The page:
“The impact was visible and real,” said Xavier Becerra, secretary of the US Department for Health and Human Services during a press conference Tuesday.
The Department of Health and Human Services’ (HHS) Secretary Xavier Becerra held a press conference today to share the department’s plans as the shifting landscape of abortion care unfolds in courthouses nationwide.1
During the conference, Becerra detailed how the department will safeguard access to medication abortion and protect the safety of women traveling out of state for abortion care. The conference was held in response to President Joe Biden’s directive on Friday that called on the HHS to act following the Supreme Court’s decision to overturn Roe v Wade.2
Becerra began the press conference with a reminder that federal law requires government programs to provide medication abortion in limited cases (life of the mother, rape, or incest), emphasizing that government agencies must continue providing these services.
He directed the Office of Civil Rights to protect privacy and nondiscrimination for patients seeking abortion care and for providers.
The HHS, said Becerra, will examine its authority under the Emergency Medical Treatment Act to ensure that clinical judgement of hospitals and abortion care providers is supported. All agencies within HHS will also make sure that abortion care providers—including pharmacists and clinicians—have adequate training and resources to address family planning needs, such as referrals and patient education.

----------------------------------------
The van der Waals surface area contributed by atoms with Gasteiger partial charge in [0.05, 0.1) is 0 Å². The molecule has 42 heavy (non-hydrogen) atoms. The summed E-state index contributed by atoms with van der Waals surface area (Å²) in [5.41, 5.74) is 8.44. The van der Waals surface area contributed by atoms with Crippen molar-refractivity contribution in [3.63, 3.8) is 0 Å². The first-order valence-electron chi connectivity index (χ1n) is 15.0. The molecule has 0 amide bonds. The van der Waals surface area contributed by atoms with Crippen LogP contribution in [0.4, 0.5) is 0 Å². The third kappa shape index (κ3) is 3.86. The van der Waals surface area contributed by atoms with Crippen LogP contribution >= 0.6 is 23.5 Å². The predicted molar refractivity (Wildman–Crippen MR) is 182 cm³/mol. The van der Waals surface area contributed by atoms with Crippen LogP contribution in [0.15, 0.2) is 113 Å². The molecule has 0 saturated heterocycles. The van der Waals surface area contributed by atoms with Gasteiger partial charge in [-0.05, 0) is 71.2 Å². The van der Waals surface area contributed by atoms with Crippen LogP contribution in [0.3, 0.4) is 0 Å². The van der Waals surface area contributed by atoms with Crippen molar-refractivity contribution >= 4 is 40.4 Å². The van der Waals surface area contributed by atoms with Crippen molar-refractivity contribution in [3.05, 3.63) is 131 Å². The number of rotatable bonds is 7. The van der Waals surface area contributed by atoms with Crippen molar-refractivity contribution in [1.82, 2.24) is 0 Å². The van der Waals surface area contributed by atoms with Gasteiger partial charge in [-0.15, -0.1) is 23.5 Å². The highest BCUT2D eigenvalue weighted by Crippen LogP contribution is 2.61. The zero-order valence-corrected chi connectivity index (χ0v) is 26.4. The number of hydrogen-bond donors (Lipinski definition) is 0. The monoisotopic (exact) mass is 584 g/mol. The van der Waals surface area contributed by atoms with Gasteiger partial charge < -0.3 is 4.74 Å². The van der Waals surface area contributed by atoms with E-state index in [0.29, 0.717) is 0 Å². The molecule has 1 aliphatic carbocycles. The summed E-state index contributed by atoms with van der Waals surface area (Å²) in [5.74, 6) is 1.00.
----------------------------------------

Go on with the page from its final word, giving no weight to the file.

“Health care is a matter to be decided by patients and their providers, not politicians,” Becerra said as he urged the Centers for Medicare and Medicaid Services to pursue every legally available step to safeguard family planning care and access to contraception.
HHS plans to issue guidance to providers regarding medication abortion and will work with the Attorney General and the Justice Department to prohibit states from banning it.
Becerra visited a Planned Parenthood clinic in St. Louis, Missouri, on Friday morning when the decision was announced, where he witnessed the clinic director turning away patients almost immediately. “People in the room were visibly shaken, there were tears and an unshakeable sense of sadness,” he said.
Across state lines in Illinois, abortion care was still legal. “It was shocking that, in the United States of America, a short drive can make such a dire and draconian difference in health care outcomes,” he said. “The impact was visible and real.”
“We will do everything within the legal limit of the law to reach patients and support providers,” Becerra said as the conference concluded. “I stand with you, and I have your back.”